“He must increase, but I must decrease” (John 3:30).
While John the Baptist was referring to the relative roles of himself and Jesus, there is nevertheless a profound spiritual truth in this scripture; we must decrease and He must increase; and unless we decrease He cannot increase. Another way of putting it is that we must decrease in the fleshly nature and increase in the spiritual nature; the one is very much dependent upon the other; unless we decrease our carnal appetites, our spiritual appetites cannot grow; we must hunger less for the things of this world and this life and instead, “hunger and thirst for righteousness” (Matthew 5:6).
It is so easy to engage in endless dialogue about the deeper spiritual life without actually being altered in any significant way; this is one of the big traps for believers. The fact is that Christ Jesus Himself is the deeper life and the only way to true, intimate fellowship with Him is through an ever increasing, deeper knowledge of God that can only result from meditation upon the Word and the Person of Christ. The presence of Christ brings the blessedness of divine fellowship; how tragic that so many Christians don’t enjoy that experience.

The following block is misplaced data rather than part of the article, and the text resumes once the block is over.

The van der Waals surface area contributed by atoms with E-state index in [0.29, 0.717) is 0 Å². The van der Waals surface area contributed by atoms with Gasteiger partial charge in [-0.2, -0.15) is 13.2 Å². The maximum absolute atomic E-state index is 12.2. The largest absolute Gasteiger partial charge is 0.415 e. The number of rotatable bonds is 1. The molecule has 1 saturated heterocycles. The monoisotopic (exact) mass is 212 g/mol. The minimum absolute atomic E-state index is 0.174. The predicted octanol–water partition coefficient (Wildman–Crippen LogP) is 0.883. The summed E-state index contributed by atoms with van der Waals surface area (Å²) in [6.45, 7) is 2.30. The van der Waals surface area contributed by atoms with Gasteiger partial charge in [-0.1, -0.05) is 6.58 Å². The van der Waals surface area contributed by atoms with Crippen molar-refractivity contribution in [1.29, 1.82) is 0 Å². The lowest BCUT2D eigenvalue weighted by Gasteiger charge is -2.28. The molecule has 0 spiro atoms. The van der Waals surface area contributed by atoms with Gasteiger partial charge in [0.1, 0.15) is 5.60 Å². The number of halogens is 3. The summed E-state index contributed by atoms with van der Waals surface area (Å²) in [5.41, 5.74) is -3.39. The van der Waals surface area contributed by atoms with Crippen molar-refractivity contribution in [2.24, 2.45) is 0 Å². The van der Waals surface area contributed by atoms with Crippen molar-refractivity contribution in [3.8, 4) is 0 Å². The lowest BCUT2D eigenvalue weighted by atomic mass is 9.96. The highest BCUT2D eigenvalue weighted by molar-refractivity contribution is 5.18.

Paul wrote that he ruled out all worldly things in favour of the “surpassing value of the knowledge of Christ Jesus” so that he might be found in Christ, not in any righteousness of his own or any religious system, but in Christ alone. “That I may know Him” (Philippians 3:10) was his cry.
Man had intimate knowledge of God and daily companionship with Him and he lost this knowledge and companionship through sin; and his heart was darkened. That intimate fellowship is once again offered to man through knowledge and submission to Christ Jesus as Lord; the darkened heart can be blessed with light through the One who is Himself, the light of men which shines in the darkness.